7. Titles and abstracts from database searches are screened and hand searched for relevant articles; review full-text articles for inclusion;
  8. Trained evidence analysts extract data using a standardized tool and assess quality (risk of bias) for each included article; 
  9. Study characteristics and results are summarized in tabular form and evidence for each outcome is synthesized qualitatively (evidence summary and conclusion statement), quantitatively (in meta-analyses when possible) and in tabular form (summary of findings table) for each outcome reported in the included studies. Conclusion statements are graded according to Academy and GRADE principles. 
  10. When evidence is available, expert panel members complete GRADE’s evidence-to-decision (EtD) framework to determine the best recommendations based on evidence, clinical expertise and client values.
  11. When no evidence is available from the systematic review, expert panel members used these same principles (supporting evidence outside of the systematic review, clinical expertise and patient values) to develop consensus recommendations;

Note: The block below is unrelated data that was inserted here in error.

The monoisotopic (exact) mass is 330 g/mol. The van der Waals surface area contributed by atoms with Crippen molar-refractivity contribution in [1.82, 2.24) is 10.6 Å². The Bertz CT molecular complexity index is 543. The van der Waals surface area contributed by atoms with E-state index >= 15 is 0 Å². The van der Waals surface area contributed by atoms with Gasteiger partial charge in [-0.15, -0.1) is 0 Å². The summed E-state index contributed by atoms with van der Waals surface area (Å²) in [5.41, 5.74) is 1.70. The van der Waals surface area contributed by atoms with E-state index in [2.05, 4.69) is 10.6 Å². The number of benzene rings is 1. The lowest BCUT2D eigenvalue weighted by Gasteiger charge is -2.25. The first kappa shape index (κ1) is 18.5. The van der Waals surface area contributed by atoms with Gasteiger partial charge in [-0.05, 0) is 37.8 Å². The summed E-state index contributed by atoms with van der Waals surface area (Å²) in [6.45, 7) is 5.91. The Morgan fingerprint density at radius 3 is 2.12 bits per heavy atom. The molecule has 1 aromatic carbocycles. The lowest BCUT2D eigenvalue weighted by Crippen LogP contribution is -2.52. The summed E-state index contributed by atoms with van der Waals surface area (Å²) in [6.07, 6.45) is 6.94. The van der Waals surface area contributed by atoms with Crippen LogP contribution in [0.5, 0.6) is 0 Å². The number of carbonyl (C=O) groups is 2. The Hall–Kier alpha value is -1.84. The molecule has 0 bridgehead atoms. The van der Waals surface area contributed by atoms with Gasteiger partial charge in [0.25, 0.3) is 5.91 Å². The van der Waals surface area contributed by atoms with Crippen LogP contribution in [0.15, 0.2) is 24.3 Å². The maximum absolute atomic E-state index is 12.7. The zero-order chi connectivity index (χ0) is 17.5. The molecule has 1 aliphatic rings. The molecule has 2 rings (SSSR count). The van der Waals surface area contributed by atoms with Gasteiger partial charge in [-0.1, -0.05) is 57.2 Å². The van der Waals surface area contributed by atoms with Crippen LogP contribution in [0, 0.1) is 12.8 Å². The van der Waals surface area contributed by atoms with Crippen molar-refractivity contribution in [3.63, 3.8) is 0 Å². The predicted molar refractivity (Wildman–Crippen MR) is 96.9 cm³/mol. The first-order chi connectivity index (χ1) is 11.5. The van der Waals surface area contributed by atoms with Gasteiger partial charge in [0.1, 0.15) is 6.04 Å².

12. Recommendations are rated according to Academy principles and voted on and approved by expert panel members;
  13. Evidence-based practice guideline is reviewed externally by thirteen individuals with content expertise using the AGREE II tool and key recommendations were posted for public comment;
  14. Authors responded to peer reviewer comments.


The GRADE-ADOLOPMENT process was used to adapt the Community Preventive Services Task Force (CPSTF) TFFRS – Nutrition: Home-delivered and Congregate Meal Services for Older Adults Recommendation. The CPSTF recommendation was identified by the MiOA expert panel. The MiOA Panel determined that the CPSTF recommendations were based on systematic reviews of the evidence which did not require updating, and the scope matched the MiOA EBNPG scope. CPSTF uses an EtD framework to create recommendations. However, the framework was not accessible. Therefore, MiOA expert panel members completed an EtD framework based on CPSTF systematic review results. The MiOA expert panel decided to adapt the CPSTF congregate and meal delivery recommendation based on EtD framework results and the scope of the MiOA EBNPG.

CPSTF Recommendation